Samstag, 3. September 2016 | 9.30 Uhr
Neues Schloss Meersburg
Greser und Lenz – Das ist ja wohl ein Witz!
Grosscomburg was founded as a Benedictine monastery in 1078 on the site of a castle. In the 12th century it experienced its first golden age, under Abbot Hartwig. The entire complex, complete with fortified curtain wall, forms an exceptionally harmonious ensemble.
The Stiftskirche St. Nikolaus (Collegiate Church of St Nicholas) was built in the Romanesque period – reflected, for example, in its three tall towers. The nave, flooded with natural light, was modified between 1706 and 1715 during the Baroque era, by the Würzburg architect Joseph Greising. The 500-metre-long curtain wall with its covered chemin-de-ronde offers exceptional views; and its towers and turrets bear witness to the military importance of the structure in years gone by.
From in front of the Stiftskirche St. Nikolaus, and from the cheminderonde, visitors can look across to Kleincomburg Convent, on the crest of the hill. Founded in 1108, it served as a priory for Grosscomburg Monastery. The Romanesque basilica is extremely well preserved; it is one of Baden-Württemberg’s most spectacular sacred buildings. In 1882, careful additions were made to fragments of wall decorations dating back to the Romanesque period, giving visitors a vivid impression of the original artwork.
An exquisite building, with a bright but august atmosphere – that’s what strikes you when you first enter the Baroque hall church of St Nicholas. Its crossing accommodates two exceptional works of art. The richly decorated, gold-plated antependium that adorns the altar table, and the Romanesque wheel chandelier: two outstanding pieces produced by European goldsmiths. The Romanesque antependium is one of a kind; it depicts Jesus in the centre, flanked by the apostles. And the wheel chandelier is one of only three surviving Romanesque examples in the world. Its intricately designed wheel with 12 gate towers symbolises the “New Jerusalem”.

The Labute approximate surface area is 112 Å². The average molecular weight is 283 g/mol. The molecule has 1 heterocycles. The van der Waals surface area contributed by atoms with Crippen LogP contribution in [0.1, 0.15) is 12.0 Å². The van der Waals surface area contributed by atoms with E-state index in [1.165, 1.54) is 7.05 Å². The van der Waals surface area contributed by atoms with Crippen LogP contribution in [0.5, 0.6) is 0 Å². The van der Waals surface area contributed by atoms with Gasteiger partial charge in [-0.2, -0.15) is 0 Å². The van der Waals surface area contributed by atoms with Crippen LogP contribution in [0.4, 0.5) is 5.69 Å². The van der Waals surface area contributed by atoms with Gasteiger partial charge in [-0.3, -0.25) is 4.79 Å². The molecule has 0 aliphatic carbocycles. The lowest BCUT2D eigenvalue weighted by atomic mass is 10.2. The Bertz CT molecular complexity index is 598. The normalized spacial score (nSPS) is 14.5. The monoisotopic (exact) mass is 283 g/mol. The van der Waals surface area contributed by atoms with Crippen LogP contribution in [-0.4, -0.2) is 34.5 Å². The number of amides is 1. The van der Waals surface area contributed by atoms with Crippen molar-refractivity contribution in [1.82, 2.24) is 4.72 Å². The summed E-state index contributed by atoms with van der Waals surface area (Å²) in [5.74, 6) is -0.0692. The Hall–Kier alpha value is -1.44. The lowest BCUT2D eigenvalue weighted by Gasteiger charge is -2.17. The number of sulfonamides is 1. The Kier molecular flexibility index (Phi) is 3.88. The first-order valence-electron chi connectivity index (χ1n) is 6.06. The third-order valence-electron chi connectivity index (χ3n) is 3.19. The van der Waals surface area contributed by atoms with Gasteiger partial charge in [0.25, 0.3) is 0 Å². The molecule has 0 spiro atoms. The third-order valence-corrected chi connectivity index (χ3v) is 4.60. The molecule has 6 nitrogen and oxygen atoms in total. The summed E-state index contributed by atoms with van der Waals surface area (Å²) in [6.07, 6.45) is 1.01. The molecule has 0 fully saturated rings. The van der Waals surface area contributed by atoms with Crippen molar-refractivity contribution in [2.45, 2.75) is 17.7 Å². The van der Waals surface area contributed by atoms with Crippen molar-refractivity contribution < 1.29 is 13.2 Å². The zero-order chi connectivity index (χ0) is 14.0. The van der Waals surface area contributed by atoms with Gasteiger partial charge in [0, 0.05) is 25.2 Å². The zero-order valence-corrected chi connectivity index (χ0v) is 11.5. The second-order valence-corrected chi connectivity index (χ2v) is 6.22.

Dating back 900 years, this altar frontal is a unique witness to the Middle Ages. The precious Romanesque wheel chandelier with one of the gateways to the “New Jerusalem”.
As soon as you set foot in the monastery complex, you begin a journey through time: from the Zwingertor (gate), modified during the Baroque period, to the Romanesque gateway and Michaelskapelle (St Michael’s Chapel), to the Baroque deanery and the hexagonal Romanesque Erhardskapelle (St Erhard’s Chapel). Taking a left after the chapel, visitors arrive at the collegiate church. In 1488, the Benedictine monastery became a canon’s chapter. Under Dean Erasmus Neustettet, Grosscomburg then underwent extensive modifications in the second half of the 16th century. During this time, the curtain wall was built, with its covered chemin-de-ronde that remains fully preserved to the present day. Guests can walk the full length of the chemin-du-ronde – and it is well worth a visit any time of year. Following secularisation in 1802, Grosscomburg Monastery became the headquarters of the Royal Württemberg Honorary Corps of Invalids. And since 1947, it has been used as a centre for further training for teachers and other staff from schools in Baden-Württemberg.
Grosscomburg Monastery takes visitors on an exhilarating journey through the ages: from the Romanesque St. Erhard’s Chapel to the Baroque Deanery